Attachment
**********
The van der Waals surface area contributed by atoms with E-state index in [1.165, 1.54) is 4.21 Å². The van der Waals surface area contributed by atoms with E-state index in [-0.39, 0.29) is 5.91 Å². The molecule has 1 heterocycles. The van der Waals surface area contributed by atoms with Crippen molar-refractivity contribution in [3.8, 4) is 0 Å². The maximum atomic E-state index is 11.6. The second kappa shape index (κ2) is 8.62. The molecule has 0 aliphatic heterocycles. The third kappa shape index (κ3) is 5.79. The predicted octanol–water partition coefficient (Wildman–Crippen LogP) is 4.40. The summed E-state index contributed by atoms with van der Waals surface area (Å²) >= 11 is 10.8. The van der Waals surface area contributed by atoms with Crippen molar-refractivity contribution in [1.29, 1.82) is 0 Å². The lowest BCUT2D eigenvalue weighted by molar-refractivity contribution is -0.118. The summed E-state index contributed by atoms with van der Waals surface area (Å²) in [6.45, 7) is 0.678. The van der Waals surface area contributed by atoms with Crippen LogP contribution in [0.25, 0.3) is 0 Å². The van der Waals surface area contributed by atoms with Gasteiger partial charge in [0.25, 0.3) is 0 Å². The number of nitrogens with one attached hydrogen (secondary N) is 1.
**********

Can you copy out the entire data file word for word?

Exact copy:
The van der Waals surface area contributed by atoms with E-state index in [1.165, 1.54) is 4.21 Å². The van der Waals surface area contributed by atoms with E-state index in [-0.39, 0.29) is 5.91 Å². The molecule has 1 heterocycles. The van der Waals surface area contributed by atoms with Crippen molar-refractivity contribution in [3.8, 4) is 0 Å². The maximum atomic E-state index is 11.6. The second kappa shape index (κ2) is 8.62. The molecule has 0 aliphatic heterocycles. The third kappa shape index (κ3) is 5.79. The predicted octanol–water partition coefficient (Wildman–Crippen LogP) is 4.40. The summed E-state index contributed by atoms with van der Waals surface area (Å²) >= 11 is 10.8. The van der Waals surface area contributed by atoms with Crippen molar-refractivity contribution in [1.29, 1.82) is 0 Å². The lowest BCUT2D eigenvalue weighted by molar-refractivity contribution is -0.118. The summed E-state index contributed by atoms with van der Waals surface area (Å²) in [6.45, 7) is 0.678. The van der Waals surface area contributed by atoms with Crippen LogP contribution in [0.25, 0.3) is 0 Å². The van der Waals surface area contributed by atoms with Gasteiger partial charge in [0.25, 0.3) is 0 Å². The number of nitrogens with one attached hydrogen (secondary N) is 1.